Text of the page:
SMS two-factor authentication confirms you are in possession of your configured second factor: the device associated with your mobile number.
This smartphone application generates a code that changes every 30 seconds. When configured, you establish a cryptographically secure pairing between an online service and the app. When requested, you simply enter the code currently displayed on your phone. The application runs independently on your device; no connectivity required. As long as the time is set correctly, it just works.
A TOTP confirms you are in possession of your configured second factor: the device on which the application is running.
Email can be used as a second factor. When you log in, the service sends an email message to the email address of record. It contains a link you click to complete the log-in process or a code to be entered. I’ve seen some services use this technique to bypass the password requirement completely, relying only on your email address being correct, your email account being secure, and your ability to click the link or enter the code sent to it to verify you are who you say you are.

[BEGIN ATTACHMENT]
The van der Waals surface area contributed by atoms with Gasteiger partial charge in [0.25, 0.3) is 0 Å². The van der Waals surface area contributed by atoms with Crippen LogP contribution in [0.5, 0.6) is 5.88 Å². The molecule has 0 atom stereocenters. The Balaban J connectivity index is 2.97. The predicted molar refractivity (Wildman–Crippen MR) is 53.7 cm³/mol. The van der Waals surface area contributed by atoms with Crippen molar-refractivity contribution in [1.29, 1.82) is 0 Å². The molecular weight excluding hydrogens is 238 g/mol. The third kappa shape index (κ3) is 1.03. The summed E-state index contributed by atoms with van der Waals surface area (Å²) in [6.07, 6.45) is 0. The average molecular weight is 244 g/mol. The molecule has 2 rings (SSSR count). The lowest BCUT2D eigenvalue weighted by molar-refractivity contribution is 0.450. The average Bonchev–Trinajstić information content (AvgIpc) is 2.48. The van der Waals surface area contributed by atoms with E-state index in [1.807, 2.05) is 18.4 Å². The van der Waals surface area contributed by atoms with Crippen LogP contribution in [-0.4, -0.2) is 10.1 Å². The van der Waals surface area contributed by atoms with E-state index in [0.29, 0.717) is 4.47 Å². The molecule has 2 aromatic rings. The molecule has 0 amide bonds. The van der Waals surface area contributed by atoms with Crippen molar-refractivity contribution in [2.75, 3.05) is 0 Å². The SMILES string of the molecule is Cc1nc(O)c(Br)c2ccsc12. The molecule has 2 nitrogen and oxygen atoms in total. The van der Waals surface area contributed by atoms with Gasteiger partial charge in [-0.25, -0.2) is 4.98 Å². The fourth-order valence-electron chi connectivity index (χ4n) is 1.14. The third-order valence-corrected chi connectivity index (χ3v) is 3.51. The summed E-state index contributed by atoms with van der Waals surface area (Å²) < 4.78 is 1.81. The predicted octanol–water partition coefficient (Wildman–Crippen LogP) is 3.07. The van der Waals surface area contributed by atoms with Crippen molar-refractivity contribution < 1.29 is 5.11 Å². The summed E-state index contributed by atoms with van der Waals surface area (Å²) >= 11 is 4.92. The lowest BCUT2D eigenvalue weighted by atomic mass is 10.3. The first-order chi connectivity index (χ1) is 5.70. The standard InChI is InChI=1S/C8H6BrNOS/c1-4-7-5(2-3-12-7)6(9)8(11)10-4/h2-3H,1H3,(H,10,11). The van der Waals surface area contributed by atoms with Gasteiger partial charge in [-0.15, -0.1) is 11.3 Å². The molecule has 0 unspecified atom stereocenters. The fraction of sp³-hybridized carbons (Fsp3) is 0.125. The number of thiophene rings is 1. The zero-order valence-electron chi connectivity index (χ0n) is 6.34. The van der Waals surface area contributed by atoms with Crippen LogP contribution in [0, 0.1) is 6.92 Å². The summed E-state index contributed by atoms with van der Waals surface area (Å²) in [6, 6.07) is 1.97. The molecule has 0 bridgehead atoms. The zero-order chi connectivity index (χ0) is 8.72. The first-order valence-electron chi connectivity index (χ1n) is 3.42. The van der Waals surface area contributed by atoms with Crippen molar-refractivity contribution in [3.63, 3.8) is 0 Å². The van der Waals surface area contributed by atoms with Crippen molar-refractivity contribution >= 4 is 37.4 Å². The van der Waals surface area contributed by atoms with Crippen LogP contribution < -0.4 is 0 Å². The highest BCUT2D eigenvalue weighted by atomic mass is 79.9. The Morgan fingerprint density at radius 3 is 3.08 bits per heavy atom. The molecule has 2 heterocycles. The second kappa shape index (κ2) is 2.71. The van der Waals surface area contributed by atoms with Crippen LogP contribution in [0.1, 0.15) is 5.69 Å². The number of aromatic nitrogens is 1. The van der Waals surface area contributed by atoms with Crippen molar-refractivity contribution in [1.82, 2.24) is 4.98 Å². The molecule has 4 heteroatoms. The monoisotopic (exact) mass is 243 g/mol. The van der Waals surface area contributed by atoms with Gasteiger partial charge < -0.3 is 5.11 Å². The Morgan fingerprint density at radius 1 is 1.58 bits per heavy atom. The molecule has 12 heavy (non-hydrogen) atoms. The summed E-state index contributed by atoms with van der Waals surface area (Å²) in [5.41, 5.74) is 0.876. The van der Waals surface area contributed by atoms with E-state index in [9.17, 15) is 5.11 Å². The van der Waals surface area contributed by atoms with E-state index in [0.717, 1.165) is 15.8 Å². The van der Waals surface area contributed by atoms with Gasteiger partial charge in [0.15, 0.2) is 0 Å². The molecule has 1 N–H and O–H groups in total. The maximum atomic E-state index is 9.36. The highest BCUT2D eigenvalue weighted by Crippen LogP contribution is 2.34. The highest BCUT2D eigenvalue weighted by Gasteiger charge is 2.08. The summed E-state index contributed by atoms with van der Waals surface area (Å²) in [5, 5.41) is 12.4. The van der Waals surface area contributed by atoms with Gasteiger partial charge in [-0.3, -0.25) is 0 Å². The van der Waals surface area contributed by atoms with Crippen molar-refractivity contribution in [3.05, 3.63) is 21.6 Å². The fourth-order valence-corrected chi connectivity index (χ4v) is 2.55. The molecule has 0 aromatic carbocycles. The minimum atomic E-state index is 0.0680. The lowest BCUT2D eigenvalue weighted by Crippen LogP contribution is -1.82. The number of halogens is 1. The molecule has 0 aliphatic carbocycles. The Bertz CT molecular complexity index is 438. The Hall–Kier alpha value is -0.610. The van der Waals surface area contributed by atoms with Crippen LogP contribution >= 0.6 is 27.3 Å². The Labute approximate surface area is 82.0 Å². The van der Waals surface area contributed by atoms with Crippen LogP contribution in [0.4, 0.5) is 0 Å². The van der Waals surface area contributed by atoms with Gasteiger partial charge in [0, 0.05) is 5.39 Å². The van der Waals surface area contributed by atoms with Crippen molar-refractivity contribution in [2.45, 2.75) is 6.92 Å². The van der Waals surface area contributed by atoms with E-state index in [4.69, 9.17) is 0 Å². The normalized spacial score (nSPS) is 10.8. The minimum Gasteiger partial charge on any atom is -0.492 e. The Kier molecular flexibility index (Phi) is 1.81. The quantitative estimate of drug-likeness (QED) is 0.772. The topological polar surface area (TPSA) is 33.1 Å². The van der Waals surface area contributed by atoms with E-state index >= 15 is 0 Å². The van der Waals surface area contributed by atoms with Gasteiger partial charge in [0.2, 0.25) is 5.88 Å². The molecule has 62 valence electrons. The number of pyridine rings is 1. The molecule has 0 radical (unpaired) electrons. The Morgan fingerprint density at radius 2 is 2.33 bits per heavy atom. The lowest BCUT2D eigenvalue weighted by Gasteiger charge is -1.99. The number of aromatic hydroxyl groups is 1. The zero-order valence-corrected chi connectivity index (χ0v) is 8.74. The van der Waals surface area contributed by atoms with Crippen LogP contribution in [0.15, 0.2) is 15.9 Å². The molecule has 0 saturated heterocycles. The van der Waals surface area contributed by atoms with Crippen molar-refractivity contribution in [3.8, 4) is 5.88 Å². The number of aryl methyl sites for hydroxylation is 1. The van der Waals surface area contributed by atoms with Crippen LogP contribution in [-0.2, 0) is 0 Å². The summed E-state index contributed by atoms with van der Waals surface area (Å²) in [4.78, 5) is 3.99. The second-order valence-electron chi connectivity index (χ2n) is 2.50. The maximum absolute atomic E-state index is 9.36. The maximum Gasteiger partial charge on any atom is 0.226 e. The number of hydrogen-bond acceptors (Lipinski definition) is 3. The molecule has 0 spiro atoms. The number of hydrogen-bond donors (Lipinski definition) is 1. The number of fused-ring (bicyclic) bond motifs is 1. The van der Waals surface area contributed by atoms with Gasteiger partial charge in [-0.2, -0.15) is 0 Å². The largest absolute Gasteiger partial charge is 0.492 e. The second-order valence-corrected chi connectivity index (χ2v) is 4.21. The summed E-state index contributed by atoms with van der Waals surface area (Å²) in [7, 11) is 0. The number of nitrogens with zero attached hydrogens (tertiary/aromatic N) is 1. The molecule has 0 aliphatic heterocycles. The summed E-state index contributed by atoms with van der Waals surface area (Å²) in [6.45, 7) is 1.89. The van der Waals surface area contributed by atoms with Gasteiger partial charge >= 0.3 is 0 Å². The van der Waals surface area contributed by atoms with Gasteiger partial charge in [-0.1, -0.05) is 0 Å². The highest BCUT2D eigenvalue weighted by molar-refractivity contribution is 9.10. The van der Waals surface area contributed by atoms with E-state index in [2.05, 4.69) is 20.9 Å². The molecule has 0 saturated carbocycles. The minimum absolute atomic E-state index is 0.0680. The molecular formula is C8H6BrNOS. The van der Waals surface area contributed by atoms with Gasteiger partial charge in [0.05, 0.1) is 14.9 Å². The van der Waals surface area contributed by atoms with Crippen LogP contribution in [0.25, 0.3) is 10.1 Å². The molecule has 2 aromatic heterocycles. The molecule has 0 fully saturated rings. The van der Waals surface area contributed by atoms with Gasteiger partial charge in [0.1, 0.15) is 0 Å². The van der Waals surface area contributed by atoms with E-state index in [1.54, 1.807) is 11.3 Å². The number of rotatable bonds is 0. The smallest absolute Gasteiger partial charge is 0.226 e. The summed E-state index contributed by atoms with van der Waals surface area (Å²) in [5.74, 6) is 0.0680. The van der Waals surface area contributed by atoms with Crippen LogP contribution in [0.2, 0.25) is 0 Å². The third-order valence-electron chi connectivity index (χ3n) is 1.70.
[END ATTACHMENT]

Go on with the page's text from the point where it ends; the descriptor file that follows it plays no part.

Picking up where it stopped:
Email-based two-factor confirms you are in possession of your second factor: your ability to access the configured email account.